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Neighbors complain of odors at compost/recycling facility near St. Helena

UVDS facility on Whitehall Lane

A Upper Valley Disposal Services garbage truck arrives with a load at the UVDS sorting facility on Whitehall Lane in 2018.

Whitehall Lane residents are complaining of ongoing problems with odors, noise and light pollution at Upper Valley Disposal Service’s composting and recycling facility, and some are pressing for an independent audit.

The severity of the odor ebbs and flows, but at its worst “we haven’t been able to enjoy where we live,” said Whitehall Lane resident Lauren Pesch during a virtual meeting on Feb. 23 that attracted at least 36 participants.

In March 2019, “it was almost for a month that we couldn’t be outside without it smelling — as my little 3-year-old said — like poop,” Pesch said.

A handful of other neighbors raised similar complaints during the meeting, which Supervisor Diane Dillon said was aimed at producing a “productive dialogue” between UVDS and residents of Whitehall Lane, located about a mile south of the St. Helena city limits.

Whitehall Lane residents Matt and Kami Smith said previous discussions with UVDS “have fallen on deaf ears” and called for an independent audit of the company and its operations.

“This was a family that had an idea to provide a service to the valley, with no real expertise in waste management,” said Matt Smith. “And it has grown into a major enterprise, but an economic and environmental nightmare to the surrounding community.”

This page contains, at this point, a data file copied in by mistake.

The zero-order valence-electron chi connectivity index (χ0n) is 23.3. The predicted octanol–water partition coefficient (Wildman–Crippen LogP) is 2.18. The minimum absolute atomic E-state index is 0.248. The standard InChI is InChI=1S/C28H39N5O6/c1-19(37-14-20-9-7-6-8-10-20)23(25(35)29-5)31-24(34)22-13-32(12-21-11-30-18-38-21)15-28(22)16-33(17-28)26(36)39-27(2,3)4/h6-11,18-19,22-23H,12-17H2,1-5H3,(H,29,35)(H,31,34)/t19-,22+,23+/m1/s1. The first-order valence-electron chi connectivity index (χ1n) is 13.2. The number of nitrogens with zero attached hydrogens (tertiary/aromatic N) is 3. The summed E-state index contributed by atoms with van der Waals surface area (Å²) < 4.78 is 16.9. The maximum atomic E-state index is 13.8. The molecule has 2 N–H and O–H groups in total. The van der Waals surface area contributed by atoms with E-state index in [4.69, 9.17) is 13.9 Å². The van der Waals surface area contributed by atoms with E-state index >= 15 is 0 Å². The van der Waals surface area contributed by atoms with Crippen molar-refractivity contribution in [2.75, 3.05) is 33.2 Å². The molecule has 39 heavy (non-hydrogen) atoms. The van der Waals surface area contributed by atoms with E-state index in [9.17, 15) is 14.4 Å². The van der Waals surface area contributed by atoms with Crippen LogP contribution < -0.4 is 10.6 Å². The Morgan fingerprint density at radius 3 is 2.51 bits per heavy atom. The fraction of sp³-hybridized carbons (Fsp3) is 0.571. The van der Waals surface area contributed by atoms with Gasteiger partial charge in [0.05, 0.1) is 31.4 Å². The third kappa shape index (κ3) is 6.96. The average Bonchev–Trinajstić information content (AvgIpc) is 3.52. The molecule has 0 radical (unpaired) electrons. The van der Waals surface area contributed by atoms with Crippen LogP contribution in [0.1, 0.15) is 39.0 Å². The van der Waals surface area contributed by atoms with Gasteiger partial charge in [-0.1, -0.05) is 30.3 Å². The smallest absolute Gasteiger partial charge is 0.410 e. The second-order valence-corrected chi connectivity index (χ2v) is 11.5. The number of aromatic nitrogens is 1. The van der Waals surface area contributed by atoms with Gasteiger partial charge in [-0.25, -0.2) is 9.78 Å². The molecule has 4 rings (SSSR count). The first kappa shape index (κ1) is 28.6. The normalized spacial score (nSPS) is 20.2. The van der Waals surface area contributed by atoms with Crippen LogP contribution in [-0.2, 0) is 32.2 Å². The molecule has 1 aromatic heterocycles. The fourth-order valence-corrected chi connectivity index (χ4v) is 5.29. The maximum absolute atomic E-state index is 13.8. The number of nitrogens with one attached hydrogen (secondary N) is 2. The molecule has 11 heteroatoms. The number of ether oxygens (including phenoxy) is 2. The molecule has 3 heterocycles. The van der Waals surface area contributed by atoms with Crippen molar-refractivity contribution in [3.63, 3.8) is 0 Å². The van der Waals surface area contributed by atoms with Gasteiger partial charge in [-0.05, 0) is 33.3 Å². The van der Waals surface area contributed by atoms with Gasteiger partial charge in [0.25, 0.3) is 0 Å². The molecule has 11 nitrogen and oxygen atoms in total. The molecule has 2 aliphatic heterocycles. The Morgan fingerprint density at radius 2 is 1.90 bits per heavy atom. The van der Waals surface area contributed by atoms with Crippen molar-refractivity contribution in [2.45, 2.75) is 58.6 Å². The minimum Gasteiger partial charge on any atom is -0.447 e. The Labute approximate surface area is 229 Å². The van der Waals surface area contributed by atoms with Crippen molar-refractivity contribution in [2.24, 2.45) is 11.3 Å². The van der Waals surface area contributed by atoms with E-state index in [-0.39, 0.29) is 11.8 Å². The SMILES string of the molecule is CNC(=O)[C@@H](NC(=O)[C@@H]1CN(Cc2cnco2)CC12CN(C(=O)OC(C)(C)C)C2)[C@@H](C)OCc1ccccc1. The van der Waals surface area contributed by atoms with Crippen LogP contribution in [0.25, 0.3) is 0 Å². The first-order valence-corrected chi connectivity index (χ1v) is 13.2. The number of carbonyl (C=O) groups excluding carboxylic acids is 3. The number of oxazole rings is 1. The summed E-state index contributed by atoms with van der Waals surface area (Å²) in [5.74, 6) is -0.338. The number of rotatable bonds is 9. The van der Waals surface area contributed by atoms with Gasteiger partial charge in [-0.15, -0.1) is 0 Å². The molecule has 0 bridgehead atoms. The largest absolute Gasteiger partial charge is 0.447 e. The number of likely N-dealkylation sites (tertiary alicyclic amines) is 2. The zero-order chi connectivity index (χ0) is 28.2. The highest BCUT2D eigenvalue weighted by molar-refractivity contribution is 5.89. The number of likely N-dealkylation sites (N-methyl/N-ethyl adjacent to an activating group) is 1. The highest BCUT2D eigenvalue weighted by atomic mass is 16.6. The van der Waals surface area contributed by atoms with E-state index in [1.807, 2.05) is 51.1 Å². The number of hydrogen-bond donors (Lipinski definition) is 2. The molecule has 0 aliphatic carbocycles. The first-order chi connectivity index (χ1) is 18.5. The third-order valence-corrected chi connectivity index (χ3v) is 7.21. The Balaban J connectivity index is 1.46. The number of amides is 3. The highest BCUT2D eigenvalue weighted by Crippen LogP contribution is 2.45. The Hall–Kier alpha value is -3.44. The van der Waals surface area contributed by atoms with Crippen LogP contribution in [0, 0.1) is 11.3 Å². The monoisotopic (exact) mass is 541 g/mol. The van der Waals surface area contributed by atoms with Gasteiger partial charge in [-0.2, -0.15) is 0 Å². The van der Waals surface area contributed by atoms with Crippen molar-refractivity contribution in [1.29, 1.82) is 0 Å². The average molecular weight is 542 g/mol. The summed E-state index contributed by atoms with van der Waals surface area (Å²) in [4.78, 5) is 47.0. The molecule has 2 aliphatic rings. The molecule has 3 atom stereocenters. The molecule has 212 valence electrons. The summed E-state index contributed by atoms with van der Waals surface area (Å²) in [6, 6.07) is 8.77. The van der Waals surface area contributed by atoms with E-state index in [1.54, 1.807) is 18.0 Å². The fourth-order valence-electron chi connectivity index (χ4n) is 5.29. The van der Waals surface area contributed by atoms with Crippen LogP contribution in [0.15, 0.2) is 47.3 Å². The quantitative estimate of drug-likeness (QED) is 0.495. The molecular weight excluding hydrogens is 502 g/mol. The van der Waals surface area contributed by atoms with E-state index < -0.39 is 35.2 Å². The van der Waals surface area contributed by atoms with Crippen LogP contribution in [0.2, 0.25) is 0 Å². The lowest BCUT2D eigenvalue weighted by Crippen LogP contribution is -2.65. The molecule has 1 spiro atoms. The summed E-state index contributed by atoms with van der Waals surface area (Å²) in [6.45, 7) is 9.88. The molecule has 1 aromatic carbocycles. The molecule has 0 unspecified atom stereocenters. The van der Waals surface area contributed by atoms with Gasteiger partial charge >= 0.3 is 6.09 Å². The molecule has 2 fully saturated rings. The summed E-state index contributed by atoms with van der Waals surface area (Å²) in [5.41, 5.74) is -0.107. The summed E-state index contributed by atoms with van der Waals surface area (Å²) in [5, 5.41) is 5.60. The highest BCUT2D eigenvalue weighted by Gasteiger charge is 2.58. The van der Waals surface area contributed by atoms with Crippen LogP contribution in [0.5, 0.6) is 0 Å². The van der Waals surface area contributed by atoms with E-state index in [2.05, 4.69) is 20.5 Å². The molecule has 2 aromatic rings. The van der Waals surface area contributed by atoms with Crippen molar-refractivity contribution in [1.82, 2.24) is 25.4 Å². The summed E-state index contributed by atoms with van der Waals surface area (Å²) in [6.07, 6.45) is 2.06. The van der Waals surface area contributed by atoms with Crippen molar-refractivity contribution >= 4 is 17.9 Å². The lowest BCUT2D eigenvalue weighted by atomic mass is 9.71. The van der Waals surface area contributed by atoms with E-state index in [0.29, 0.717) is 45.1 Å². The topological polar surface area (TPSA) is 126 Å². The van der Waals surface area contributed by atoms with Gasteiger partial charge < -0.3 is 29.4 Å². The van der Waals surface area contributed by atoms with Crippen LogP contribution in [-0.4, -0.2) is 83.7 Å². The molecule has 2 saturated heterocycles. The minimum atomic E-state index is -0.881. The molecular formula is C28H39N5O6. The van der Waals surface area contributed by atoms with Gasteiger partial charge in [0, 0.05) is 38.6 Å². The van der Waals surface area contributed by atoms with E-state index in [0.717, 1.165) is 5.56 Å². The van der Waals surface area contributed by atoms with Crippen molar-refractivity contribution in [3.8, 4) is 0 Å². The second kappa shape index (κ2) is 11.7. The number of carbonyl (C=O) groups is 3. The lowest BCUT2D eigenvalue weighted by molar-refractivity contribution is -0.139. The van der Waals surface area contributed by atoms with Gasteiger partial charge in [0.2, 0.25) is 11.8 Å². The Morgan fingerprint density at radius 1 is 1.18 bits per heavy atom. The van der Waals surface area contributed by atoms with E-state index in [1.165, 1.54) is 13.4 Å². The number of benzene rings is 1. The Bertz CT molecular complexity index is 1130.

Peter Ex, manager of Napa County’s solid waste program, said there have been “significant positive changes at the facility” in the past year or two.

“The pond going anaerobic was a very difficult time for everyone out there,” Ex said. “It took (UVDS) a little while to get a handle on the situation, but they have made numerous improvements to their pond system to hopefully keep that from happening again.”

Within the last 20 months, UVDS has installed a new management team, cleaned up the facility, and added more aerators at the pond associated with the worst odors, said Christy Pestoni, chief operating officer at UVDS.

The facility has converted most back-up alarms to less annoying “white noise,” redirected lights after complaints from neighbors, and planted more trees and shrubs to screen the facility, Pestoni said.

To cut down on odors from composting, the facility has improved its technique for blending grape pomace with green waste and abandoned plans to accept commercial food waste, Pestoni said.

Ex said he will work with UVDS to improve the process for reporting odors.

“There’s always going to be odors at a compost facility,” said Ex. “I don’t think you’re ever going to get away from that. But they shouldn’t be offensive odors and they shouldn’t continually affect your lives.”

John Williams, who lives near Whitehall Lane, said he and other neighbors aren’t experts in the technical details of composting and recycling, but “we’re getting pretty good at being able to tell when it stinks and when it sounds bad and when it glares into our rooms.”

“The number of people concerned are growing and getting a little tired,” Williams said.


Coco-Cola is launching a new 13.2-ounce bottle that will be made from 100% recycled plastic materials. This is the first time in 10 years that the company has released a new bottle size. The new bottle will be available in select states starting this February, before being released nationwide this summer. The “more sippable” bottle size will be available in the company’s most popular sodas for a suggested retail price of $1.59. We've been listening to consumers and they have been telling us they want something a little smaller and a little more easy to consume, Alpa Sutaria, Coca-Cola's general manager of sustainability. In 2020 Coca-Cola was named the world's number 1 plastic polluter by environmental organization Break Free From Plastic.


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